The REPETO (pronounce to rhyme with Geppetto) project is an NSF-funded research coordination network (RCN) that promotes the concept of practical reproducibility, i.e., a practice where many – or even most – experiments are packaged in such a way that they can be repeated cost-effectively and thus become a means of exploring research on a par with what reading papers is today. We focus on experiments in the computer science community and seek to understand the cost/benefit equation of reproducibility for these types of experiments and the factors that make their reproducibility difficult or  infeasible. 

The project fosters community practices to make reproducibility a part of mainstream research and education activities in computer science. We will develop a range of activities and artifacts including teaching methodology for packaging experiments for cost-effective replication; using reproducibility in teaching; collaboration with reproducibility initiatives sponsored through conferences and institutions; community events emphasizing repeating or replicating experiments such as hackathons, competitions, or rankings; fostering repositories of replicable experiments and monitoring their usage/replication; as well as reporting on state of art and emergent requirements for the support of practical reproducibility.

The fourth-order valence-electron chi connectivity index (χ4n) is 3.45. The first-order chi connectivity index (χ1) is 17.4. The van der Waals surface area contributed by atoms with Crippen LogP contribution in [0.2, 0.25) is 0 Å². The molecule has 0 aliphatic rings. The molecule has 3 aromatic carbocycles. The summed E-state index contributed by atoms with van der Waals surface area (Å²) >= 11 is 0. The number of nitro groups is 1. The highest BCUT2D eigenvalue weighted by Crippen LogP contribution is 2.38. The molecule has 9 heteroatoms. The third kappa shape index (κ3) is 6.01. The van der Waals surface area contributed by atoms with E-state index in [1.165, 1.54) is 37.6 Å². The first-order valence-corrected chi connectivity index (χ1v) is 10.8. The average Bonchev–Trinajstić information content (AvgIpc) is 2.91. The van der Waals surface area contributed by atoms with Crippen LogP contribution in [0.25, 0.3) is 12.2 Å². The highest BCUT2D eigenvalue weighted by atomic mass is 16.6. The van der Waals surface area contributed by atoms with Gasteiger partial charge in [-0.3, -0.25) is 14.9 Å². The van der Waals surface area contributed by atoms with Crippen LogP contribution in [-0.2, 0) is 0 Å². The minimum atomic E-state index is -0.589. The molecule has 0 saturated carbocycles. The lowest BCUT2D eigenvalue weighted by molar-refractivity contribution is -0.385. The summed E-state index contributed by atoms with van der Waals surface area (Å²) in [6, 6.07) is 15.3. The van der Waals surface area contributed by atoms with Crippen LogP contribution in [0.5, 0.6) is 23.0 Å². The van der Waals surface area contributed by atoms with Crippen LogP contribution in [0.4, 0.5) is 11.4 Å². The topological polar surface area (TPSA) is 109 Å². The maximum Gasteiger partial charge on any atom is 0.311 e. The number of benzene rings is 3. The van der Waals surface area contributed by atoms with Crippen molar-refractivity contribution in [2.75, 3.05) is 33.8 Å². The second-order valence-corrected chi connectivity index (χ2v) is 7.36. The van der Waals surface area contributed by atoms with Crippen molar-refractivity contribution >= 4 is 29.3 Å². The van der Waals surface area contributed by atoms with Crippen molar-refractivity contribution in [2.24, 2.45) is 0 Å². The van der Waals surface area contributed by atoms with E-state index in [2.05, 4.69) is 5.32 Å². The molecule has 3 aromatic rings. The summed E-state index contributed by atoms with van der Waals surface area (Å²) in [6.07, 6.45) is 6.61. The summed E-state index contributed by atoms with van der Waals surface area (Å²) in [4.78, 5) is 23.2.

The outcome of the project will be a collection of computer science experiments replicable on open platforms, an understanding of how much and to what extent they are used in mainstream research and education activities via relevant metrics, as well as a series of reports on current enablers and obstacles towards mainstream use of reproducibility in computer science research.